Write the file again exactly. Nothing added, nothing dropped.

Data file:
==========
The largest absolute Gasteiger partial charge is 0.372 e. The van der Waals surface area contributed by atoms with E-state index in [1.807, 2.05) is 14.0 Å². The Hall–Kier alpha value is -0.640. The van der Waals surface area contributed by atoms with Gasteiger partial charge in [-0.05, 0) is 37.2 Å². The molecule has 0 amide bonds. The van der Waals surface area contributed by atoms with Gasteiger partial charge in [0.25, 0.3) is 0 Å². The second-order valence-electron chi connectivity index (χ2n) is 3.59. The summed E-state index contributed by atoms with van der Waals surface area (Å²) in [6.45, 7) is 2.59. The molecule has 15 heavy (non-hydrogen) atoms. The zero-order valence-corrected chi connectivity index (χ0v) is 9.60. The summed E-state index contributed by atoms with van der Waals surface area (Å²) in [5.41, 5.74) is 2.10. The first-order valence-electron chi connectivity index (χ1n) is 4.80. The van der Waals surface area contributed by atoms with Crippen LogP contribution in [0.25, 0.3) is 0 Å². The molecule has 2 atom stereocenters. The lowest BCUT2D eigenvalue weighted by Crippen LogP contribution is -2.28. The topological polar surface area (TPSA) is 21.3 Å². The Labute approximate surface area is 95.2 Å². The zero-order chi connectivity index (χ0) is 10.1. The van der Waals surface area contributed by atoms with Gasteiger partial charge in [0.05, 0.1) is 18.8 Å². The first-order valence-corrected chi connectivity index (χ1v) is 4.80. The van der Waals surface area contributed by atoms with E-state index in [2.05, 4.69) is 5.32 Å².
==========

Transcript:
The largest absolute Gasteiger partial charge is 0.372 e. The van der Waals surface area contributed by atoms with E-state index in [1.807, 2.05) is 14.0 Å². The Hall–Kier alpha value is -0.640. The van der Waals surface area contributed by atoms with Gasteiger partial charge in [-0.05, 0) is 37.2 Å². The molecule has 0 amide bonds. The van der Waals surface area contributed by atoms with Gasteiger partial charge in [0.25, 0.3) is 0 Å². The second-order valence-electron chi connectivity index (χ2n) is 3.59. The summed E-state index contributed by atoms with van der Waals surface area (Å²) in [6.45, 7) is 2.59. The molecule has 15 heavy (non-hydrogen) atoms. The zero-order valence-corrected chi connectivity index (χ0v) is 9.60. The summed E-state index contributed by atoms with van der Waals surface area (Å²) in [5.41, 5.74) is 2.10. The first-order valence-electron chi connectivity index (χ1n) is 4.80. The van der Waals surface area contributed by atoms with Crippen LogP contribution in [0.25, 0.3) is 0 Å². The molecule has 2 atom stereocenters. The lowest BCUT2D eigenvalue weighted by Crippen LogP contribution is -2.28. The topological polar surface area (TPSA) is 21.3 Å². The Labute approximate surface area is 95.2 Å². The zero-order chi connectivity index (χ0) is 10.1. The van der Waals surface area contributed by atoms with Gasteiger partial charge in [0.05, 0.1) is 18.8 Å². The first-order valence-corrected chi connectivity index (χ1v) is 4.80. The van der Waals surface area contributed by atoms with E-state index in [2.05, 4.69) is 5.32 Å².